16 August, 2007


Don Mitchell is Opposed to a Referendum. Have you read this thread on the AnguillaTalk Forum? The author claims to be confused and disturbed. I do not know why. I have repeatedly made the point on radio and in print. I have given my reasons each time. To summarise, there are at least two principle objections to deciding on a new Constitution by holding a referendum in Anguilla. Excuse me if you have heard or read this before, but I want to be pellucidly clear.

One, a referendum can only be held under a law which provides the rules. In the absence of a law, there is no way to hold a referendum. A law is necessary to control how many times people vote, or where they vote. In an unregulated referendum, all the problems our Elections Act was put in place to avoid would be able to raise their heads. We have no tradition of holding referendums. Utter confusion would reign. The Swiss hold a referendum on practically every law they pass. They have been doing this for hundreds of years. It is hardly surprising it works well. You can be sure it is governed by a Swiss law. It is countered that we held a referendum before. We can hardly call the 1968 public meeting in the Webster Park, which resulted in a show of hands to adopt the revolutionary Constitution, a real referendum. The event is called a “referendum” in all the literature. That is just a polite expression. If the proposal is that we hold a meeting in the Park to show our approval of the new Constitution, I would have no objection to that. No new Constitution can be adopted without the consent of the people. It is essential that our people show their approval, in overwhelming numbers, of any proposed new Constitution. I believe this can be achieved by going village to village, house to house, if necessary. The proposers of any new Constitution must convince us that the people approve. The British have told us that is a requirement for them before they consent to any new Constitution. This is not an impossible condition to meet. The whole island is not much bigger than a village. The scandalous way in which the 1976 and 1982 Constitutions were snuck up on us must never be repeated. The great suspicion with which constitutional reform is met in some circles in Anguilla must be laid to the clandestine way in which the British and Anguillian Governments of the day pushed these reforms on us without first ensuring they had the support of the public.

Two, referendums have been tried in the West Indies before, and have a poor success rate. The most famous one was the referendum in Jamaica in 1961 on the future of the West Indies Federation. The government of Norman Manley urged the people to vote Yes on the Federation. That government was sinking in popularity, for different reasons. The Bustamante party saw an opportunity to win power by opposing the Federation. They urged their supporters to vote No, for purely political reasons. The government lost the vote. The Federation came to an end. Not that there was any real reason why the Jamaicans should have voted No. It was just that the people would have voted against whatever the government told them to vote. Ever since that, no government in the West Indies has put an issue to the electorate. If I have missed some minor referendum somewhere in the West Indies, you can be sure that it will turn out to have been proposed by an overwhelmingly popular government. A referendum, under our system, will only be put to the people by a government that has a sense that it has the massive support of the people.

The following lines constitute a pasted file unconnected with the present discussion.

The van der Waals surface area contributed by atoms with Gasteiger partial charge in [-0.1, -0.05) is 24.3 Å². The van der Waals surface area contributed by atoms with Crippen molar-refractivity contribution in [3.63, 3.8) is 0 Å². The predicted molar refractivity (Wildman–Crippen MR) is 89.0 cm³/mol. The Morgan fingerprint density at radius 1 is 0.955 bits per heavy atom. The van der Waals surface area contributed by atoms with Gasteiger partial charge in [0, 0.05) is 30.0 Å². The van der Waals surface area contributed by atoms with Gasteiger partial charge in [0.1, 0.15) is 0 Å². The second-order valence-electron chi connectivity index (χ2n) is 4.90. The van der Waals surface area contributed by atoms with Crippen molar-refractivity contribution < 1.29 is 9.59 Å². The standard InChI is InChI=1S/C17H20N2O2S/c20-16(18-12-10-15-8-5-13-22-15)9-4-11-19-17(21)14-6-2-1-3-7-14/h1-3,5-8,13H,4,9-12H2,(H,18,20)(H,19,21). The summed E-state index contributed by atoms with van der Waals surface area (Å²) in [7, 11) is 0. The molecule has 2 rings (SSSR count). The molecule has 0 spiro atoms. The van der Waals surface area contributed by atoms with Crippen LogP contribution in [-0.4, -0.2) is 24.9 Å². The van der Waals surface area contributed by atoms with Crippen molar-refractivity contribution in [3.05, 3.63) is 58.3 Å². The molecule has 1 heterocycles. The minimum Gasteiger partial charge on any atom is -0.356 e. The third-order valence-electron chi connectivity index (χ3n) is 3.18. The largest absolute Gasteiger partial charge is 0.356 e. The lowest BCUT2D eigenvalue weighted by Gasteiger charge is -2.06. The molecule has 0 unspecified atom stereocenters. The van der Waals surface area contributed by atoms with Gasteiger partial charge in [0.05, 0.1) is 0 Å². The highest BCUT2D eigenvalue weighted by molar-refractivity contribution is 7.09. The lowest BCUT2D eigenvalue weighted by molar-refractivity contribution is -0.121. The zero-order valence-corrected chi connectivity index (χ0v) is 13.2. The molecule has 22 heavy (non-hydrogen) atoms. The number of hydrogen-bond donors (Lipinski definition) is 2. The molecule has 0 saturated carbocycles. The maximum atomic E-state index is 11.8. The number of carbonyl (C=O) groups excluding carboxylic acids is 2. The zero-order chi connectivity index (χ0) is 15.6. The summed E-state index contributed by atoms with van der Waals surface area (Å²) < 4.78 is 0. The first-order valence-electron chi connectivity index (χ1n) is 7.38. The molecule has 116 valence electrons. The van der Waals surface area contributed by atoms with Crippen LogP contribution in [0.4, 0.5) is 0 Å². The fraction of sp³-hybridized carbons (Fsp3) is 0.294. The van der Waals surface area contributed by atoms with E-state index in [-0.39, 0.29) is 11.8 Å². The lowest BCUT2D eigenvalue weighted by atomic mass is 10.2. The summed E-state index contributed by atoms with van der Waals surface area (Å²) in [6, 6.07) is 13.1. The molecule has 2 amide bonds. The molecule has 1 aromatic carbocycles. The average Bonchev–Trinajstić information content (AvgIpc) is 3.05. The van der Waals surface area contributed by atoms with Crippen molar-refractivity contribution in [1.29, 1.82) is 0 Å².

How will we prevent what happened in Jamaica from happening to us in Anguilla?

Can I be blamed for suspecting that the people who propose a formal referendum on Anguilla’s new Constitution have a hidden agenda?


  1. "Principle objections"? "Principle is not an adjective. Please correct this before Mrs. Mitchell sees it. She will be horrified.

    The people count on your leadership not only in how to be ethical, but how to spel.

  2. You say, "The proposers of any new Constitution must convince us that the people approve. The British have told us that is a requirement for them before they consent to any new Constitution."

    I thought we assembled such information when the Constitutional Committee too advice from the people. Apparently that wasn't enough, so your Commission replaced the Committee and again took advice from the people. The views of the people were then put in an excellent and comprehensive report.

    I thought the purpose of this report was to guide our elected leaders. Instead, they have come up with a long list of things in the report with which they disagree. These are the views of these seven elected men and are clearly not the views of the people.

    If, as you say, the British will approve only those changes that arise from the consent of the governed, why have our legislators done this? Just to show us they don't have to do what we say, as if they were angry children in a school yard? I don't get it.

  3. In my opinion a Committee met to amend our Constitution. No meeting has ever been organised to write a new Constitution. Note the difference.

    We are discussing two fundamental different issues.

    Amendments is not the same as a New Consitution.

  4. Don:
    Even though I am a belonger I will always be an "outsider", so I am very hesitant to suggest anything on your web site. I learned long ago that the government really doen't want any input from anyone except themselves.
    I read your daily blog, and think you are doing a great service for Anguilla. Keep up the wonderful dialog.


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